Everything I've read this morning about Samuel Alito inclines me to think he'll be an excellent Supreme Court Justice. I'll be updating this post as I come across posts and articles I feel are relevant.

Even his opponents like him.

Alito's conservative stripes are equally evident in criminal law. Lawrence Lustberg, a New Jersey criminal defense lawyer who has known Alito since 1981 and tried cases before him on the Third Circuit, describes him as "an activist conservatist judge" who is tough on crime and narrowly construes prisoners' and criminals' rights. "He's very prosecutorial from the bench. He has looked to be creative in his conservatism, which is, I think, as much a Rehnquist as a Scalia trait," Lustberg says. ...

Off the bench, friends and colleagues describe Alito as quiet and self-effacing with a wry sense of humor. He is a voracious reader with a particular love for biographies and history. With his wife, Martha, he has a son in college and a daughter in high school. "He's mild mannered and generous and family oriented," Lustberg says. "I don't agree with him on many issues, but I have the utmost respect for him. No one can question his intelligence or integrity."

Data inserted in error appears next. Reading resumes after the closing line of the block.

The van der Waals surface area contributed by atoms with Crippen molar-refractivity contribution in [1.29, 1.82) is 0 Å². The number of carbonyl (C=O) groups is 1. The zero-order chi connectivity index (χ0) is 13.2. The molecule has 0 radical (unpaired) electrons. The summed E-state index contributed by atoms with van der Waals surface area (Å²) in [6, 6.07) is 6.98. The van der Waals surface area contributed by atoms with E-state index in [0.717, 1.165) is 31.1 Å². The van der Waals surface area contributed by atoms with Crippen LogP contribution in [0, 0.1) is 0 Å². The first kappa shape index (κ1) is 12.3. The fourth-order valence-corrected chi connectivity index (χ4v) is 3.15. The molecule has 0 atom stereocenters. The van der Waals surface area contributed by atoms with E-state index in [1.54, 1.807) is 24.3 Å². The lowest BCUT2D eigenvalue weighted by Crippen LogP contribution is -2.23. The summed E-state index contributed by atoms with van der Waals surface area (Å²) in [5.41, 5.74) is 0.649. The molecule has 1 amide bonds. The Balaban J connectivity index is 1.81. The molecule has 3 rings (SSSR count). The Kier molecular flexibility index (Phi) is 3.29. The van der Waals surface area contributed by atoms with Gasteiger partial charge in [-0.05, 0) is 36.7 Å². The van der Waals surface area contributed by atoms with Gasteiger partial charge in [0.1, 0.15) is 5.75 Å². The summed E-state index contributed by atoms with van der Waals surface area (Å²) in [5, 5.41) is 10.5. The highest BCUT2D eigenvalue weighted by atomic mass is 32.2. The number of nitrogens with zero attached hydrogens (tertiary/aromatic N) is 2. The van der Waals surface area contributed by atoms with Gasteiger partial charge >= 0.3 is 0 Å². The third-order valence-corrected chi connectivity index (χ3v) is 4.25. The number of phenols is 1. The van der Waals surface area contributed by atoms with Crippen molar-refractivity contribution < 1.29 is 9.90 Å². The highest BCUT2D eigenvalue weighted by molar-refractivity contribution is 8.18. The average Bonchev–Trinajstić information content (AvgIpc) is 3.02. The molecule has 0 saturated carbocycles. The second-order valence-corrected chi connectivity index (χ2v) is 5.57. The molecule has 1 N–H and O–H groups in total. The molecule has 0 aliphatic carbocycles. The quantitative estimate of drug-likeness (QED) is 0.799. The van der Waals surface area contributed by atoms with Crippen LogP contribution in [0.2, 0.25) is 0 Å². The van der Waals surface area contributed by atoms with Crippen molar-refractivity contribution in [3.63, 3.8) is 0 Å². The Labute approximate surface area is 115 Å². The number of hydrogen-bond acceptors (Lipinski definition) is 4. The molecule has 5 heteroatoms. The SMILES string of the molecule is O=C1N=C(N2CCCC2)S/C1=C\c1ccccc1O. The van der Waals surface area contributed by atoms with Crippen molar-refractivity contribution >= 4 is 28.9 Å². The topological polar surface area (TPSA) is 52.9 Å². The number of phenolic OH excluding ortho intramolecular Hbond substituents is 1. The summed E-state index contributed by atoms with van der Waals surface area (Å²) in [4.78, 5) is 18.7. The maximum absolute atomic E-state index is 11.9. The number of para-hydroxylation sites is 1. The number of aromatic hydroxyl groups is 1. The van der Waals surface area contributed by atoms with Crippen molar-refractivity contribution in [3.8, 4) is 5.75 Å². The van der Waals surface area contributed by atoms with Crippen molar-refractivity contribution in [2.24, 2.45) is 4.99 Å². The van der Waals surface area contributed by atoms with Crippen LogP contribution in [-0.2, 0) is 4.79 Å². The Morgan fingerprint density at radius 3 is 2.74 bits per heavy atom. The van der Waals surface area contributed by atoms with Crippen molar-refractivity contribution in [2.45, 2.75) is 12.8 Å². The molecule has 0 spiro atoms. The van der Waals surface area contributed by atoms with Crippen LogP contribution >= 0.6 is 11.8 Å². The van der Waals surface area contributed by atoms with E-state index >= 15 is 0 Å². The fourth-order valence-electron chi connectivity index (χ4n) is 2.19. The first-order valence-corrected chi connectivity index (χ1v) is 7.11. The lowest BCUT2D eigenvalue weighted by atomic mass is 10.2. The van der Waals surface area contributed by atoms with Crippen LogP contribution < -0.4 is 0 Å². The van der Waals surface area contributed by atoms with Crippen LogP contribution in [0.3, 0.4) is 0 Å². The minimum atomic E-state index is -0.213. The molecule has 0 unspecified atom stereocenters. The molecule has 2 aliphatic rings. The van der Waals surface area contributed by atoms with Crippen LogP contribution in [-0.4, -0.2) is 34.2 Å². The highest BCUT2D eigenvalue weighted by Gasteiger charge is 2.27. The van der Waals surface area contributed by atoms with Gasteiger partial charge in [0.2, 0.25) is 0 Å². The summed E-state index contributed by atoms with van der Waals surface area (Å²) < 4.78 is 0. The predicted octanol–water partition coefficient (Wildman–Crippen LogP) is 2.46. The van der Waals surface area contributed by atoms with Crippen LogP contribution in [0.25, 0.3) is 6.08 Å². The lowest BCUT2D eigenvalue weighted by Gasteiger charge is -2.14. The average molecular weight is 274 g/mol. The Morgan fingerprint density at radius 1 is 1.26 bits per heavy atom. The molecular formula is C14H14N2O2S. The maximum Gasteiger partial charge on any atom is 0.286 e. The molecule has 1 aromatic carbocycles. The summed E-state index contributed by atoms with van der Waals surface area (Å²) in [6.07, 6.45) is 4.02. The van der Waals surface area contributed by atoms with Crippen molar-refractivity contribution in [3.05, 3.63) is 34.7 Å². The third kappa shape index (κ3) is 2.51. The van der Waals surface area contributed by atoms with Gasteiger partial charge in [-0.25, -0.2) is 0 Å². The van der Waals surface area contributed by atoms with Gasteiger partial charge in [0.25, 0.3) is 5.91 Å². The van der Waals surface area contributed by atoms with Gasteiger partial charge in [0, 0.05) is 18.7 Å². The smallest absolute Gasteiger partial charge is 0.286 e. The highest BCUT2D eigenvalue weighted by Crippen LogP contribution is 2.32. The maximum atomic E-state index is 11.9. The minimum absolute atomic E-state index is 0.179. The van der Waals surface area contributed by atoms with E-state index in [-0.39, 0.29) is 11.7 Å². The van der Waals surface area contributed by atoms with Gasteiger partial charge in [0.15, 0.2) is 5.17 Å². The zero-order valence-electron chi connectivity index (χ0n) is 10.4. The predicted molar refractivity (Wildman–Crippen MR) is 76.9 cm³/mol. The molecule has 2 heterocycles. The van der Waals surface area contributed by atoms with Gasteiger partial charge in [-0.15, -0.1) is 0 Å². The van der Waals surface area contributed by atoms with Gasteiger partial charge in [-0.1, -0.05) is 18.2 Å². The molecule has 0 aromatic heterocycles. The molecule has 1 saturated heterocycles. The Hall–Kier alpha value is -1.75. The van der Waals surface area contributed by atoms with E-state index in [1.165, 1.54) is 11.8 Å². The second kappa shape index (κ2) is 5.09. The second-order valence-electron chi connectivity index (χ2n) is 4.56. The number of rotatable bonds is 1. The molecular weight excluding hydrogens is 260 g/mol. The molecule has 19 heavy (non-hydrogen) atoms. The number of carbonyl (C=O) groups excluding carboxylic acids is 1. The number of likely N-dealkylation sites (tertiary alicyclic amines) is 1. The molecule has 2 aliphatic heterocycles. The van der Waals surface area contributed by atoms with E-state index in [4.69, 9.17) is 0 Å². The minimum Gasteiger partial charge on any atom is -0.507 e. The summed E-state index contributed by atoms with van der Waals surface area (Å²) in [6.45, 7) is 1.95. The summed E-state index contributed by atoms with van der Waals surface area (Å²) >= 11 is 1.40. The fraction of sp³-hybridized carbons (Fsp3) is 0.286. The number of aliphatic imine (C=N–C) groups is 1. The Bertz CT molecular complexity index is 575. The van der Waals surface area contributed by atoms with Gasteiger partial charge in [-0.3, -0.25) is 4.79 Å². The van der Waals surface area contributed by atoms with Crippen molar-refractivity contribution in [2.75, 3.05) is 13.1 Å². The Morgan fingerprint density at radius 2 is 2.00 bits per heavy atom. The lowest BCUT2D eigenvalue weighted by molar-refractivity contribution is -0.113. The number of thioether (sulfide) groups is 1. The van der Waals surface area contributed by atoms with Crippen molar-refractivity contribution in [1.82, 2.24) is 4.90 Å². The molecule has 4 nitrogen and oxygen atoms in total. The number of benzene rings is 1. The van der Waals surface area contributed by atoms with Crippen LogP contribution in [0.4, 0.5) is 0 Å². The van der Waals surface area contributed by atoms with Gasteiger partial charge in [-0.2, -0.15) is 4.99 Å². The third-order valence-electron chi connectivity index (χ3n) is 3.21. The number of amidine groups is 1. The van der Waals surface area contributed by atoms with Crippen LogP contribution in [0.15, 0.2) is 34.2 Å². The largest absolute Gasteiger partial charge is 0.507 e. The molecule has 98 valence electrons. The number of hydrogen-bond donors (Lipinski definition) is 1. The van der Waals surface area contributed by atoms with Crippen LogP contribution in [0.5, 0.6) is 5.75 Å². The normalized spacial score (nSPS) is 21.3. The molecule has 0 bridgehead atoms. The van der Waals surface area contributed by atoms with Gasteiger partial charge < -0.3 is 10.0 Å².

An activist conservative judge with unquestionable intelligence and integrity? Considering that "activist" is in the eye of the beholder these days, that sounds like a pretty strong recommendation to me.

All the judges on the 3rd Circuit Court of Appeals seem to think Judge Alito will make an excellent Justice.

The 14-member court has long been regarded by law professors as more moderate and fact-driven, in contrast to strident ideology found on bitterly divided courts such as the Richmond-based 4th Circuit and San Francisco-based 9th Circuit.

Some of Alito's colleagues say one reason is the modesty and collegiality of Alito.

"The entire court is thrilled with the appointment," said Chief Judge Anthony Scirica, a Reagan appointee. "Whatever quality you think a judge ought to have, whether it's scholarship or an ability to deliberate or fairness or temperance, Sam has each of these to a highest degree."

Michael Barone explains why Sam Alito's Italian-American ancestry makes a filibuster unthinkable.

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